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Consortium for Pediatric Cellular Immunotherapy: First Year & Thriving

Consortium for Pediatric Cellular Immunotherapy: First Year & Thriving

In 2018, five children’s hospital from across the country led by Drs. Bonnie Ramsey and Julie Park received a seven million-dollar, five-year NIH-CTSA Collaborative Innovation Award (UO1). This is how the Consortium for Pediatric Cellular Immunotherapy (CPCI) came together with the intention to help accelerate access to pediatric immunotherapy trials. The Institute of Translational Health Sciences (ITHS) is its designated CTSA.

According to NIH National Cancer Institute, “Immunotherapy leverages the ability of the immune system to recognize and destroy infected, damaged, and transformed cells … While immunotherapeutic approaches have been used to successfully treat a limited number of childhood cancers, … there are currently no effective immunotherapy options for most patients with high-risk or difficult-to-treat childhood cancers.” This is why the work being done by the CPCI team is instrumental to “… develop new immunotherapies and improve the effectiveness of current immune therapy treatments to reduce the burden of cancer in children.”

… there are currently no effective immunotherapy options for most patients with high-risk or difficult-to-treat childhood cancers. This is why the work being done by the CPCI team is instrumental to … develop new immunotherapies and improve the effectiveness of current immune therapy treatments to reduce the burden of cancer in children.

The work of the CPCI will identify best practices for the development and implementation of these innovative immunotherapy clinical trials to not only accelerate that ability to offer them to patients, but to also assist investigators throughout the world more efficiently and effectively develop new cellular immunotherapies.

As the former Director for the coordinating center for the Cystic Fibrosis Foundation Therapeutics Development Network (TDN) and co-PI for ITHS, Dr. Ramsey understood how this infrastructure grant opportunity could be used to build an effective, multi-institutional team to do the work, while leveraging the resources of the ITHS to support and disseminate it. In its first year, the PIs have worked with the ITHS Evaluation Program to plan the roadmap of desired grant outcomes along with the activities that underpin them and the metrics to measure their success and will work closely with the Education and Communication Programs to accelerate dissemination of their work. “It has been very rewarding watching the CPCI expand from early single site to multi-center trials expediting the translation of immunotherapy approaches inpediatric cancer. The first year has been amazingly production and I look forward to initiating new trials in the coming years, ” shared Dr. Ramsey.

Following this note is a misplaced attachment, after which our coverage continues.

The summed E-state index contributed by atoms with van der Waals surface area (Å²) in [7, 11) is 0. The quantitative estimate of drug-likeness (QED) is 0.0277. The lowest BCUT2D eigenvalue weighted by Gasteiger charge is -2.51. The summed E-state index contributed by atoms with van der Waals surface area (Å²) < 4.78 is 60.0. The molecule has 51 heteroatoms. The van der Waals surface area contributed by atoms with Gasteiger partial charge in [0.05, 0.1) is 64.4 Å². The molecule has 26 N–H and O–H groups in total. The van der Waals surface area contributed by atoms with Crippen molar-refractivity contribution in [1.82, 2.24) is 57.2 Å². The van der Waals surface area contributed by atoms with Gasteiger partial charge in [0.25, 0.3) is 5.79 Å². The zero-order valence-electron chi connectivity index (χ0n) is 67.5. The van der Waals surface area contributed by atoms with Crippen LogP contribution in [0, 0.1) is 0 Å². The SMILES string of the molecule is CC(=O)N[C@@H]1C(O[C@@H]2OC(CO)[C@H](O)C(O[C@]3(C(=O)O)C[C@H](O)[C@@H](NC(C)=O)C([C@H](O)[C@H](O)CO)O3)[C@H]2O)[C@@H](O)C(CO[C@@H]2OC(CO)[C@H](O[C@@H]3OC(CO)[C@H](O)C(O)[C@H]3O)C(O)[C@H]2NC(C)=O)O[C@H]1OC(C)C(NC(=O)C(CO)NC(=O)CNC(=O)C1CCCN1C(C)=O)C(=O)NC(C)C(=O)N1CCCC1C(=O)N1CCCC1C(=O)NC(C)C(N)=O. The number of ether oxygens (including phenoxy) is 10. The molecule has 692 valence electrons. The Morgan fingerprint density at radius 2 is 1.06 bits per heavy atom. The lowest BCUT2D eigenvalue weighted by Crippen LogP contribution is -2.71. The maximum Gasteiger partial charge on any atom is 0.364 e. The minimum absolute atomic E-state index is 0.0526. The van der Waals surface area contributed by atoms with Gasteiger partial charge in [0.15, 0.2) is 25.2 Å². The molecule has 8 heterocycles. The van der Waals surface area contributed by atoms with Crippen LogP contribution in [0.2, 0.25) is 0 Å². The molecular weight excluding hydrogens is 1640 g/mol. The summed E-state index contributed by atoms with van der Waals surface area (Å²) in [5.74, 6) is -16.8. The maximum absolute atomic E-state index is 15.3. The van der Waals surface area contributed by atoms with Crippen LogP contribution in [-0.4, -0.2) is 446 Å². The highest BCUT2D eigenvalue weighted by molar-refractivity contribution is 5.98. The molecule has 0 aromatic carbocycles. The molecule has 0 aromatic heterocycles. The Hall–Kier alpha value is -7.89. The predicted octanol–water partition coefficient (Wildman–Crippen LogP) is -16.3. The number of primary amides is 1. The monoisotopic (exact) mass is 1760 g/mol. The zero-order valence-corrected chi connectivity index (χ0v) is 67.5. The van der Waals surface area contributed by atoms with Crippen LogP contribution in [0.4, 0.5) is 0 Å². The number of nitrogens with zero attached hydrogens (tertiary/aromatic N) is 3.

Joined by nearly 40 colleagues from Children’s Hospital Colorado, Children’s Hospital Los Angeles, Children’s National Health System, UCSF Benioff Children’s Hospital Oakland, Seattle Children’s, UW and FHCRC, the Consortium just hosted their Annual Meeting to review the work completed in the first year and commit to activities for the coming year.

In the next year the group expects to

  • publish manuscripts that will share best practices in the areas of cellular immunotherapy GMP and correlative studies
  • establish biobank capabilities to further correlative research
  • cross-audit GMP facilities
  • create training programs for in-demand GMP employees
  • conduct patient/provider surveys and retrospective studies to better understand the barriers to accessing this novel treatment
  • work with researchers at FHCRC to develop better guidelines for revaccination of patients post-treatment, a nascent field today.

Dr. Julie Park, CPCI’s other Principal Investigator, said of their work, “We and others have provided proof that cellular immunotherapy can impact, and even cure, some forms of childhood cancer and infectious disease. We need to harness this activity, break down the barriers to developing and implementing this novel therapy and disseminate our findings so that all children can benefit from cellular immunotherapy.  We are just getting started, but I am positive that our CTSA grant will accelerate our ability to extend novel cellular immunotherapy towards the treatment of cancer and a wide spectrum of childhood disease.”

We all look forward to seeing what great strides the consortium will take in the fight against pediatric cancer in the coming years.

For more information about the CPCI services and work, please contact Elizabeth Gruber at Elizabeth.Gruber@seattlechildrens.org.



Cite ITHSThe Institute is supported by grants UL1 TR002319, KL2 TR002317, and TL1 TR002318 from the NIH National Center for Advancing Translational Sciences through the Clinical and Translational Science Awards Program (CTSA).

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